November 16, 2012


This Review Originally Ran on Comics Bulletin


Aaron Meyers: Parents take a sacred vow when they have children. It's an unspoken pact: "I will keep you safe from harm, and let you grow into the adult you are meant to be so you can do the same for your children." Parents keep the evils of the world at bay the best they can, protect their home, their family and their children's innocence until the world can no longer be kept at bay. Parents kill giants, but sometimes the giants win. 
What happens then? Imagination and fear make the evils of the world unconquerable. Giants everywhere threaten to destroy everything and only the brave survive. Or do they?  The book shows us that sometimes the only way to win is to give up and accept not all battles can be won. What Joe Kelly and J. M. Ken Niimura tell us that with this story are that not all wars can be won, and by fighting them we lose more of ourselves than we can fathom.

Daniel Elkin: Abandonment. In I Kill Giants abandonment is the subtext to the larger story. Barbara Thorson's father has already left, now her mother is being taken from her. How does this fifth-grade girl respond? By mustering to fight the greater enemy with the most powerful weapon at her disposal, her imagination.
Faced with the prospect of her mother's imminent death, Barbara decides to fight back. She uses the magic of her innocence to recontextualize the issue. She turns Death into a Giant and through this act, gains a level of power. A Giant is something she can fight against. 
The Giants that Barbara imagines, though, are not the Fe-Fi-Fo type. Death is the great negation and, as a Giant, it strides heavy and destruction is its only intent: "A Giant comes to a place and takes everything from you.. and when it's done … it's like … whatever made your life good was NEVER THERE."  As an abstraction, as something she can comprehend, Barbara has the courage to take it on. Unfortunately, it is dealing with the reality of the situation that leaves her crippled and scared and alone. 
And in this lies the power of Kelly and Niimura's book. I Kill Giants is a masterwork in that it takes you into the world of this one young girl and, through its pages, takes you into yourself. We've all dealt with death in our lives. I've lost friends and family to cancer and AIDS and heart attacks and suicide and random tragic accidents. Each time, through each loss, I've struggled to find meaning and purpose. I've seen young children left behind fatherless, lovers lost in their own sorrow, wives trying to fill the hole left in their life. There is resignation, there is vast sadness, there is confusion and chaos; however, at the end of the tunnel, each time, each life, each individual comes to terms with the loss. Each time they realize that they are stronger than they thought. And it is in this that we discover something important about ourselves. And in this we discover that we "must find joy in the living" while we can, "and not fear the end."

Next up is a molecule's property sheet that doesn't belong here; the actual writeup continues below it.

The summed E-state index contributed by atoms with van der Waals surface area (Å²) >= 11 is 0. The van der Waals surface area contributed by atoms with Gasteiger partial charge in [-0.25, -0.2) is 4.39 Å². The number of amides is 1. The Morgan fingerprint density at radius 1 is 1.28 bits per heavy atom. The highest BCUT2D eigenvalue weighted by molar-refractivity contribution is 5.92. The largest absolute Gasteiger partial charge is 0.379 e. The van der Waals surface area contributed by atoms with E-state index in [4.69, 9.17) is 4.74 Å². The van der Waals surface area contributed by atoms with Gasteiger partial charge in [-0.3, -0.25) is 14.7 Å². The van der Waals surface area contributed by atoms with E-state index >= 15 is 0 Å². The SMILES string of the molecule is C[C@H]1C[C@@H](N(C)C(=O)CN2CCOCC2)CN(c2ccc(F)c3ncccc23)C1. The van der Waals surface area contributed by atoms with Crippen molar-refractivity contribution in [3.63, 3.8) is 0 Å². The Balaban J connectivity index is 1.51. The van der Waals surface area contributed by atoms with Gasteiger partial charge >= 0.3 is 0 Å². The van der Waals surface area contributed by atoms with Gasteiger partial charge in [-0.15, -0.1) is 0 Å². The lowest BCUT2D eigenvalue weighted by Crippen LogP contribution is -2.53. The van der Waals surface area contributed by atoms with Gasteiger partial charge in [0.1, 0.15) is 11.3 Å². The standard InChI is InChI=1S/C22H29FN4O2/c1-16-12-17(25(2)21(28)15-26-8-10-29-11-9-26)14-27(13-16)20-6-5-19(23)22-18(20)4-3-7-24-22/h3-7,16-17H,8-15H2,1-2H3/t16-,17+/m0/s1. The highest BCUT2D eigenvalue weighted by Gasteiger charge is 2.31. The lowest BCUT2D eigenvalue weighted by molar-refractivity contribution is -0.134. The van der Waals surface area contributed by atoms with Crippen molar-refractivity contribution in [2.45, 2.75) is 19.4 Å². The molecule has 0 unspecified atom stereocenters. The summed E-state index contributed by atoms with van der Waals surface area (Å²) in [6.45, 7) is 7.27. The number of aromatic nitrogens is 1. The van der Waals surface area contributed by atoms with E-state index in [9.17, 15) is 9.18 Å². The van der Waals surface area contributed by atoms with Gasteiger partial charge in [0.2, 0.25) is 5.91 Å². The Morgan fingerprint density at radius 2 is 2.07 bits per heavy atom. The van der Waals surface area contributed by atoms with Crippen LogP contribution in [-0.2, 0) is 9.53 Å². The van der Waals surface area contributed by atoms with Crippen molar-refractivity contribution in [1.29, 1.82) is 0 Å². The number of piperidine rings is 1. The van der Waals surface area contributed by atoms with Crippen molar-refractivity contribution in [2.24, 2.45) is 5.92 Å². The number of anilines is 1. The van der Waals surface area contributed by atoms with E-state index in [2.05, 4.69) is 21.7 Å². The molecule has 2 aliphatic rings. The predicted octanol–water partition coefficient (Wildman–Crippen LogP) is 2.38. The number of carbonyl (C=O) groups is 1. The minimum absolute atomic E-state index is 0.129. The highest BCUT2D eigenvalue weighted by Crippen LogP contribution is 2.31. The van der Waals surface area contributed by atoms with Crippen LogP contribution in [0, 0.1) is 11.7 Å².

Jason Sacks: We must find joy in the living. That's one of those sentiments that is easy to hear and hard to follow. 
There are so many moments in life that are full of pain, of anger, denial, fear and a strange sort of self-delusion that's necessary in order to not let the real life horror of the events that we're experiencing control our lives.
Probably the worst few weeks of my life happened when my father was dying of lung cancer in 2005. The weeks in which my father seemed to be wasting away from his cancer and we saw his inner light and spirit slipping steadily away from him is one of those experiences that is indelibly burned into my mind. There are so many moments from his passing that will always be close to the front of my memory, most especially a tremendously painful Thanksgiving dinner in which my dad had just small flickers of recognition of his extended family and beloved grandchildren. To this day, every Thanksgiving in our house is dedicated to my father, with love and respect and a wonderful touch of nostalgia.